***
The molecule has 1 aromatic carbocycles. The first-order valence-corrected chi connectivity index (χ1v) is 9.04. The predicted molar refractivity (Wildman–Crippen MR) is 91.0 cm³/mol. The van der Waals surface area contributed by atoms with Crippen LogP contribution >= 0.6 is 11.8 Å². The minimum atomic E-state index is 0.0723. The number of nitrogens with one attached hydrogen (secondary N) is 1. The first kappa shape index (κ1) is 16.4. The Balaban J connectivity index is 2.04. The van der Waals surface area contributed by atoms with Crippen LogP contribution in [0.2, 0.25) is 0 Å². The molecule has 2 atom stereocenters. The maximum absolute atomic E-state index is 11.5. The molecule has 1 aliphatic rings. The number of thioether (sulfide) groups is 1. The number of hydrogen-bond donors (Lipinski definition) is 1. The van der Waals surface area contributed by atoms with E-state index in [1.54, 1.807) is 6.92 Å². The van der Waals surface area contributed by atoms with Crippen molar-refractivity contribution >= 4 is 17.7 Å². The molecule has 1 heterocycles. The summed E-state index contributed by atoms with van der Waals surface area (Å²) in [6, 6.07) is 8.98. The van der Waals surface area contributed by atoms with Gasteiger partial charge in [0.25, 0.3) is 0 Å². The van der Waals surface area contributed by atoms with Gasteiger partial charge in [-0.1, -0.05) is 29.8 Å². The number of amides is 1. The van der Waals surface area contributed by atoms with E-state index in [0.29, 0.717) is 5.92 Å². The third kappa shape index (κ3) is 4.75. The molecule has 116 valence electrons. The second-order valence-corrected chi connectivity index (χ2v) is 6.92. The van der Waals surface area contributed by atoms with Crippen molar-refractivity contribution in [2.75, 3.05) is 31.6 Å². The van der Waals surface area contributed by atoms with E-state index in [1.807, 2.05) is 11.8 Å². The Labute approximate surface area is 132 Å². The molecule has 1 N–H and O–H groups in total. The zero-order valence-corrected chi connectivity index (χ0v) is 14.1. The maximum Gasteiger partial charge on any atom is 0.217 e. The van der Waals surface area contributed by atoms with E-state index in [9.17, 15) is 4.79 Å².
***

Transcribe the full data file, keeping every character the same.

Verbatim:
The molecule has 1 aromatic carbocycles. The first-order valence-corrected chi connectivity index (χ1v) is 9.04. The predicted molar refractivity (Wildman–Crippen MR) is 91.0 cm³/mol. The van der Waals surface area contributed by atoms with Crippen LogP contribution >= 0.6 is 11.8 Å². The minimum atomic E-state index is 0.0723. The number of nitrogens with one attached hydrogen (secondary N) is 1. The first kappa shape index (κ1) is 16.4. The Balaban J connectivity index is 2.04. The van der Waals surface area contributed by atoms with Crippen LogP contribution in [0.2, 0.25) is 0 Å². The molecule has 2 atom stereocenters. The maximum absolute atomic E-state index is 11.5. The molecule has 1 aliphatic rings. The number of thioether (sulfide) groups is 1. The number of hydrogen-bond donors (Lipinski definition) is 1. The van der Waals surface area contributed by atoms with E-state index in [1.54, 1.807) is 6.92 Å². The van der Waals surface area contributed by atoms with Crippen molar-refractivity contribution >= 4 is 17.7 Å². The molecule has 1 heterocycles. The summed E-state index contributed by atoms with van der Waals surface area (Å²) in [6, 6.07) is 8.98. The van der Waals surface area contributed by atoms with Gasteiger partial charge in [0.25, 0.3) is 0 Å². The van der Waals surface area contributed by atoms with Gasteiger partial charge in [-0.1, -0.05) is 29.8 Å². The number of amides is 1. The van der Waals surface area contributed by atoms with E-state index in [0.29, 0.717) is 5.92 Å². The third kappa shape index (κ3) is 4.75. The molecule has 116 valence electrons. The second-order valence-corrected chi connectivity index (χ2v) is 6.92. The van der Waals surface area contributed by atoms with Crippen molar-refractivity contribution in [2.75, 3.05) is 31.6 Å². The van der Waals surface area contributed by atoms with E-state index in [1.807, 2.05) is 11.8 Å². The Labute approximate surface area is 132 Å². The molecule has 1 N–H and O–H groups in total. The zero-order valence-corrected chi connectivity index (χ0v) is 14.1. The maximum Gasteiger partial charge on any atom is 0.217 e. The van der Waals surface area contributed by atoms with E-state index in [9.17, 15) is 4.79 Å².